The dispatcher, Garber, seeks to clear a stain on his reputation: a charge of bribery that resulted in his demotion from MTA administrator to dispatcher and now drives him to go head-to-head with the hijacker. “He believes if he helps the people on the train, he can make amends,” Helgeland says. “Garber seeks redemption.”

 

By contrast, Ryder seeks revenge.  Travolta’s Ryder is terrifyingly intelligent and red-hot manic, one moment showing mercy, then in a split second exploding in deadly fury. In his previous life, he thrived on Wall Street until imprisoned for embezzlement; now his motivations include settling a score with New York City.  

 

The characters are as opposed as the worlds they inhabit.  “Garber works for MTA NYC Transit, above ground, and when we researched it, we found it was very high-tech, like NASA,” says Scott.  “I took that world, the quiet and cleanliness and high tech quality of the MTA, and balanced that with the darkness and grittiness and bowels of New York in the subways.”

 

The director believed there was only one way to achieve his vision. “Tony felt very strongly about shooting the real tunnels when we decided to make this movie,” Barry Waldman, executive producer, remembers. “He wanted the sound and the fright of being in and around moving trains, for the subway to become a third character after Denzel and John.”

 

“Usually people build sets and try to reconstruct it on a stage instead, but there’s nothing like capturing reality,” Waldman continues.  “It’s difficult, it’s dirty, but it’s exciting. It’s a challenge, and I always love a challenge.”  And a challenge it was – with temperatures above ground hitting 100 degrees and below ground even hotter.

 

Scott ended up filming in the subway for four weeks, the longest and most extensive shoot ever in New York’s subway.  The production was granted access to areas NYC Transit had never before allowed a film crew, including the makers of the original Pelham.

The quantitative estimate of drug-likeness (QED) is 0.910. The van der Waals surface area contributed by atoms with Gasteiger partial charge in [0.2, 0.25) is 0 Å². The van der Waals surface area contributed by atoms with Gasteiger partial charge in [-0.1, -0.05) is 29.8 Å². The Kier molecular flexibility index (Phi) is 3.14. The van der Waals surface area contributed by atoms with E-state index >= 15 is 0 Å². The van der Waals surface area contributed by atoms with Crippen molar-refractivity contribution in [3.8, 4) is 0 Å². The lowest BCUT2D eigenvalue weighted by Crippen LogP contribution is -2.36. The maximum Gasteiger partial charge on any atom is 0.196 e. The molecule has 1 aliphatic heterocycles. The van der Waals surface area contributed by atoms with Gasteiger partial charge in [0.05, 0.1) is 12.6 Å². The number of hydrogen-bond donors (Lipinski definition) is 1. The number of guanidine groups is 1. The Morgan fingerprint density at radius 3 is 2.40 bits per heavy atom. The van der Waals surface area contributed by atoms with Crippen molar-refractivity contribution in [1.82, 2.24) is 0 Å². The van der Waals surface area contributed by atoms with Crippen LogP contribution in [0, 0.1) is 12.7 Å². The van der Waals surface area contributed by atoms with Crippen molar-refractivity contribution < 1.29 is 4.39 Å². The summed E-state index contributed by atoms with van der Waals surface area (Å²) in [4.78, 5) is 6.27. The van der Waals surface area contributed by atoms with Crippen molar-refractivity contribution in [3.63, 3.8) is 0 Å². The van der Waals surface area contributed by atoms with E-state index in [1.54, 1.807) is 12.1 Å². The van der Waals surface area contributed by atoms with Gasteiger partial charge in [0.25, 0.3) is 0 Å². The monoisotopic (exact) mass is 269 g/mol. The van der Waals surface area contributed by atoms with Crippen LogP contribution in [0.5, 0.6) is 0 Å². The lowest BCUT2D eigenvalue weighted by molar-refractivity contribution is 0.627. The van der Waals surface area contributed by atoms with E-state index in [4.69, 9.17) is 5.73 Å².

Shooting in the tunnels can be a harrowing experience, with 400 tons of train roaring past only inches away, while the train’s “third rail shoes,” or electrical conductors, speed by even closer, with 600 volts of electricity coursing through them. “You don’t realize how big the trains are when you’re on the platform,” Washington explains. “But when you’re down on the tracks, those things are monsters, rolling at 40, 50 miles an hour. The wind can whip you around, so you’ve got to brace yourself.”

 

NYC Transit officials kept close watch to ensure safety; still, actors and crew were forewarned, as is every individual who enters the tunnels, that trains could come on any track, at any moment, and from any direction… and everyone should always assume the third rail is live at all times.

 

At the helm of The Taking of Pelham 1 2 3 is Tony Scott, the-man-behind-the-mayhem of numerous action classics, including Top Gun, Crimson Tide, True Romance, Man on Fire, and Déjà Vu.

 

With camera movement, quick pans, saturated colors, and selected focus among his inimitable visual vocabulary, the director builds an escalating sense of suspense and dread in the thriller. “Tony is really a painter,” says Black. “The way he shot the scenes in the subway completely hypnotizes you and makes you feel like you’re right there.”

 

Scott views the tunnels as a unique and separate world. “My goal was to touch that world in a way that I felt nobody has ever touched it before.”